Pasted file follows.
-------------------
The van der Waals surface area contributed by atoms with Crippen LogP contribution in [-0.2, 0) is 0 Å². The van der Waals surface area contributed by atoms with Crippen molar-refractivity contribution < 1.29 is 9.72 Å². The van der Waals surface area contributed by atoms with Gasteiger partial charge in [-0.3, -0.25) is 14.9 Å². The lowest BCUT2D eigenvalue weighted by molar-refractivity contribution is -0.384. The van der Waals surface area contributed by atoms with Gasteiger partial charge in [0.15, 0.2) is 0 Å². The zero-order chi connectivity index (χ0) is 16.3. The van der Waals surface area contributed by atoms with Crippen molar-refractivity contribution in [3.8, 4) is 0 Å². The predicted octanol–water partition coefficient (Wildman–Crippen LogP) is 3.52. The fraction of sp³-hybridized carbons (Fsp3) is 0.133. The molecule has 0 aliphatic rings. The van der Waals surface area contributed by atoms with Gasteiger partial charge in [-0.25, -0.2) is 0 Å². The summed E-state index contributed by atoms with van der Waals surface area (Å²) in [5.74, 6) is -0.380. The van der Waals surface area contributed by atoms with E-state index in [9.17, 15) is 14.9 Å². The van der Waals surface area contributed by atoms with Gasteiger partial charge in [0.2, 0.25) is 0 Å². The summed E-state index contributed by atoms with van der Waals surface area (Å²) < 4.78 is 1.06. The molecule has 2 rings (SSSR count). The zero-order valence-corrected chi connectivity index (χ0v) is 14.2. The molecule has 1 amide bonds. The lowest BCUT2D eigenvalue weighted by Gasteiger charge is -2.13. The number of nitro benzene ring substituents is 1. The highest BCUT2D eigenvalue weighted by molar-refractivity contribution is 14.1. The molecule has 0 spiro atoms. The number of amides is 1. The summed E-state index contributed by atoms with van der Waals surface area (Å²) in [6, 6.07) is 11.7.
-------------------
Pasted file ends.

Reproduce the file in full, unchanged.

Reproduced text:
The van der Waals surface area contributed by atoms with Crippen LogP contribution in [-0.2, 0) is 0 Å². The van der Waals surface area contributed by atoms with Crippen molar-refractivity contribution < 1.29 is 9.72 Å². The van der Waals surface area contributed by atoms with Gasteiger partial charge in [-0.3, -0.25) is 14.9 Å². The lowest BCUT2D eigenvalue weighted by molar-refractivity contribution is -0.384. The van der Waals surface area contributed by atoms with Gasteiger partial charge in [0.15, 0.2) is 0 Å². The zero-order chi connectivity index (χ0) is 16.3. The van der Waals surface area contributed by atoms with Crippen molar-refractivity contribution in [3.8, 4) is 0 Å². The predicted octanol–water partition coefficient (Wildman–Crippen LogP) is 3.52. The fraction of sp³-hybridized carbons (Fsp3) is 0.133. The molecule has 0 aliphatic rings. The van der Waals surface area contributed by atoms with Gasteiger partial charge in [-0.25, -0.2) is 0 Å². The summed E-state index contributed by atoms with van der Waals surface area (Å²) in [5.74, 6) is -0.380. The van der Waals surface area contributed by atoms with E-state index in [9.17, 15) is 14.9 Å². The van der Waals surface area contributed by atoms with Gasteiger partial charge in [0.2, 0.25) is 0 Å². The summed E-state index contributed by atoms with van der Waals surface area (Å²) < 4.78 is 1.06. The molecule has 2 rings (SSSR count). The zero-order valence-corrected chi connectivity index (χ0v) is 14.2. The molecule has 1 amide bonds. The lowest BCUT2D eigenvalue weighted by Gasteiger charge is -2.13. The number of nitro benzene ring substituents is 1. The highest BCUT2D eigenvalue weighted by molar-refractivity contribution is 14.1. The molecule has 0 spiro atoms. The number of amides is 1. The summed E-state index contributed by atoms with van der Waals surface area (Å²) in [6, 6.07) is 11.7.